Although space heating tends to "symptoms" more than "problems", I have used either the oil-filled electric radiators or ceramic heaters. The oil-filled radiators are very quiet as well. Keep in mind these (space heating) things typically use the same amt. of electricity as a hairdryer, so use them only when necessary.

Can I ask for suggestions for online sources for basic picture frames in a variety of sizes? I'm in need of some custom sizes, I think (such as 12"x12"), so the usual suspects (pottery barn, crate and barrel) don't have what I need. I don't want anything too elaborate or expensive - just your basic glass/acrylic and a plain, painted wood frame in standard colors (black, white). Thanks for any suggestions!

Could you use larger standard-size frames and just have a matte custom cut to work with the size of your art/photo?  

Hi: I would be forever grateful if you could please settle this argument between me & my partner: I claim that not doing a full load of laundry is wasteful, because whether you are doing a full load or part load, you are using the same amount of electricity to run the washer. He claims that it's OK because you use less water & less electricity in the drying phase . . . Who's right?! Thanks!

It really depends on your appliances. A lot of newer washers and driers know how to respond to the clothing load accordingly. The older ones don't. One thing for sure: hand washing/drying uses less! :)

We had a small stone table made to fit a small space. It's too lovely to cover up with a metal or ceramic lamp, as we had intended, so we are looking for acrylic, glass, or crystal. It's a narrow space and needs an oval or rectangular shade; it's also where I needlepoint so it needs to be adjustable. Any source ideas beyound the usual suspects? Other lighting ideas would also be welcome. Thanks!

Have you considered a floor lamp instead? Something small like this from the Kellogg Collection sounds like it would be perfect. Kellogg is currently having a sale on all of their lighting, so the timing is perfect.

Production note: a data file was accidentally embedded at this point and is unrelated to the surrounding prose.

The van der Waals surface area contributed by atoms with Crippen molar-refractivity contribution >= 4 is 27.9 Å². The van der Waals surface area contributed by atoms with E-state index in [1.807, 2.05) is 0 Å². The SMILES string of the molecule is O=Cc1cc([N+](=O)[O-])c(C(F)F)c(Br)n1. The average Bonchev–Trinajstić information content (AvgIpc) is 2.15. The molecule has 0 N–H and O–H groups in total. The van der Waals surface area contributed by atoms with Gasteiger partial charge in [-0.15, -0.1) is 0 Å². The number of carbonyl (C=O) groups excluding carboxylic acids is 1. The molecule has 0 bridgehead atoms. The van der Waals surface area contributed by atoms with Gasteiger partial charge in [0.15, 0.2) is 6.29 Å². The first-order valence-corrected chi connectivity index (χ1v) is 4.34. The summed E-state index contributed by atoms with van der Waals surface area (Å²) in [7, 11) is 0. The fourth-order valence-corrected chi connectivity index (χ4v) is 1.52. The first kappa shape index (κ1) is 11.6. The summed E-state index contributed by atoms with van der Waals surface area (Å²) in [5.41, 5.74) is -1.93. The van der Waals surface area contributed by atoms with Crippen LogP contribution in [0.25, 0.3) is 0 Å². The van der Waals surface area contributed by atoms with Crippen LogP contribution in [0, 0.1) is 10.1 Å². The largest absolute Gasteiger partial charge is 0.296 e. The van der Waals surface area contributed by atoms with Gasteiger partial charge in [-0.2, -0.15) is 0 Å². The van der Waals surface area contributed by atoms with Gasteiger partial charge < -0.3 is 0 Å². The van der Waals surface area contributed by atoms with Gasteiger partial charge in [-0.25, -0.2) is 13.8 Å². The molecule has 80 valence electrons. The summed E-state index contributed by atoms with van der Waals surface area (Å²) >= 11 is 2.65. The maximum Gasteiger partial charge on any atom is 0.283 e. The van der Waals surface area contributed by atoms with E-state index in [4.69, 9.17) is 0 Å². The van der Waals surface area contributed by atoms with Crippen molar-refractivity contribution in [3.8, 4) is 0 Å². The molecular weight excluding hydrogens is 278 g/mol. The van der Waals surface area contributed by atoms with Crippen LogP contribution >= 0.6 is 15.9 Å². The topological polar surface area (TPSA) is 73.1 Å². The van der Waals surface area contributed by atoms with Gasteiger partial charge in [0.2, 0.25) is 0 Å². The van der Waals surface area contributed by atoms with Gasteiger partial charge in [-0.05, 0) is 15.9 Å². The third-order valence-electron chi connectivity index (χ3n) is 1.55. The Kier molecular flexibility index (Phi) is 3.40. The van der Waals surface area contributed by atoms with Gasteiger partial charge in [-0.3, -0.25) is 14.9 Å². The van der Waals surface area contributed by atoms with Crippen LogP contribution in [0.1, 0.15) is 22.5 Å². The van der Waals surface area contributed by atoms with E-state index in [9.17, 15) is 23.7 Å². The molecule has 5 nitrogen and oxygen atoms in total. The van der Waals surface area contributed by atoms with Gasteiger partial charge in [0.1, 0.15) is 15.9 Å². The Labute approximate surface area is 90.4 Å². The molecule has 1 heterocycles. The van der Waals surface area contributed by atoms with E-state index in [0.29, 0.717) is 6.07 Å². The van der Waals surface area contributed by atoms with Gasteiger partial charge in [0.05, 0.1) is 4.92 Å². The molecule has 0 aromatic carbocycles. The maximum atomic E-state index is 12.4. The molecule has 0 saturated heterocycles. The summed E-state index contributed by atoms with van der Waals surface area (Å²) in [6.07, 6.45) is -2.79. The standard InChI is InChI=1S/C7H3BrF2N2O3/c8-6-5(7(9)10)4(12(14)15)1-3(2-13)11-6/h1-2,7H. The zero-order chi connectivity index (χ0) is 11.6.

A little off topic, but has anyone been to the White Flint Bloomingdale's going out of business sale? Is it all picked over and crowded with people like the Filene's sale was? Long lines to pay?

Would LOVE to know any details about this. Has anyone been there?

I had a KrazyGlue mishap on my bathroom vanity. Does anyone know how to effectively remove the glue without damaging the surface of the vanity? I suppose it is a composite material of some sort....similar to millions of vanity tops in millions of homes. I tried fingernail poish remover in an indiscrete area, and it removed some of the glue and most of the gloss finish. Any ideas?

Just went to the KrazyGlue Web site and found this FAQ page that addresses your exact dilemma. Take a look here.

Years ago, my parents came to visit me in Chicago for Christmas. Their first day there, I had to go into work so my parents said they would stay at home and get their Christmas cards done. About noon, my mother called me at work, apologized for disturbing me, but that they were freezing and was there anything wrong with the heat. I'd forgotten that our thermostat was set to be at about 55 during the day while we weren't at home. I gave them instructions for how to override the settings and all was well. Mom said they were all wrapped up in blankets and sweaters and had drunk three pots of tea trying to keep warm.

That is funny! Many of my friends say they always have to turn up the temps when parents come to visit for the holidays. I think when you get older, you realize that your comfort is really one of the most important things about life. Being comfortable and enjoying your home is to me more important that being miserable and saving a few dollars. No, I don't mean waste energy. But do things that will make your house less drafty and dont feel you have to wear a down vest in your own dining room during dinner.

Everyone is talking about greening your house, but I really don't know what to do to make my house greener, warmer, safer. What are some quick tips?

The first, best, and least expensive things: